Lack of fuel, sun-glare contribute to fatal accident

This March 2010 accident report is provided by the National Transportation Safety Board. Published as an educational tool, it is intended to help pilots learn from the misfortunes of others.

Aircraft: Beech K35 Bonanza. Injuries: 1 Fatal. Location: Boulder City, Nev. Aircraft damage: Destroyed.

What reportedly happened: The 45-year-old private pilot, who had about 300 hours in the Bonanza, was on a cross-country flight to an airport that he had previously visited several times. He contacted airport personnel 15 miles short of his intended destination, stating that he was low on fuel and that he needed to land immediately.

Airport personnel informed him that runway 15 was active. The accident happened late in the day. The airport was to the west. The pilot reported that he did not see the airport and asked for help locating it. About four minutes later, he requested a straight-in landing and indicated that the engine had quit and he was gliding. Witnesses in another aircraft reported that they saw the airplane strike power lines and crash east of the airport while on final approach for the runway.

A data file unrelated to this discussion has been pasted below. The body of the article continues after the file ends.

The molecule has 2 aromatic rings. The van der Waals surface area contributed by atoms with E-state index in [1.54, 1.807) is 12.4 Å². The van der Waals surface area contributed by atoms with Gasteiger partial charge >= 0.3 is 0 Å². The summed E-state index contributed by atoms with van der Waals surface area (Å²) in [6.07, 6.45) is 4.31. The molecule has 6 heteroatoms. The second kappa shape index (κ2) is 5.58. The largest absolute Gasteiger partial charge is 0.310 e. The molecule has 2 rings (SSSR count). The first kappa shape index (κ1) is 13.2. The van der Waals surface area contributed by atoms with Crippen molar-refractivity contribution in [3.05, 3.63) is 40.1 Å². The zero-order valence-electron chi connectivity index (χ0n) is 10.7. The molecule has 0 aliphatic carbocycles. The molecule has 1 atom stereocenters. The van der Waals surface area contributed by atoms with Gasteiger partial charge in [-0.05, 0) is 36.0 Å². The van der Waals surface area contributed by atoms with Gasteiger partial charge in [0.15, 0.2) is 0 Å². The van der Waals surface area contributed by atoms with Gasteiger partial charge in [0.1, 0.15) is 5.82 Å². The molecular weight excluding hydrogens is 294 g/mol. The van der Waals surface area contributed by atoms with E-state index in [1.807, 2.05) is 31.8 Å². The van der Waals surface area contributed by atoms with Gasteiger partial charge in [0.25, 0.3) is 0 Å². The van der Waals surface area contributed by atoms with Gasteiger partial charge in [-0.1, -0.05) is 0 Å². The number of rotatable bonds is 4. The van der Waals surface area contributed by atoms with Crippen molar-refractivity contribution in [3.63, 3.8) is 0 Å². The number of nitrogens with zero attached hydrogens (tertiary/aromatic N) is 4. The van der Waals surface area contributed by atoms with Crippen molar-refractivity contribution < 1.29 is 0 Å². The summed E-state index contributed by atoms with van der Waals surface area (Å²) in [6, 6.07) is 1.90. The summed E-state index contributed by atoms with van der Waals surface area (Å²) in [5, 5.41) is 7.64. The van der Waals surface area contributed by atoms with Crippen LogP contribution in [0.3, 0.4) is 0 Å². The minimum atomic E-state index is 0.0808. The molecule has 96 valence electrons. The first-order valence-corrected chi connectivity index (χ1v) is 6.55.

Inspection of the wreckage found that approximately five gallons of usable fuel remained in the left main tank. The remainder of the fuel tanks were either breached or contained less than usable amounts of fuel. The sun was 16° above the horizon directly in the direction of the runway and glare likely hindered the pilot from seeing the wires.

Probable cause: A loss of engine power due to fuel starvation as a result of the pilot’s inadequate fuel management. Also causal was his failure to maintain clearance from power lines.

For more information: NTSB Identification: WPR10FA158



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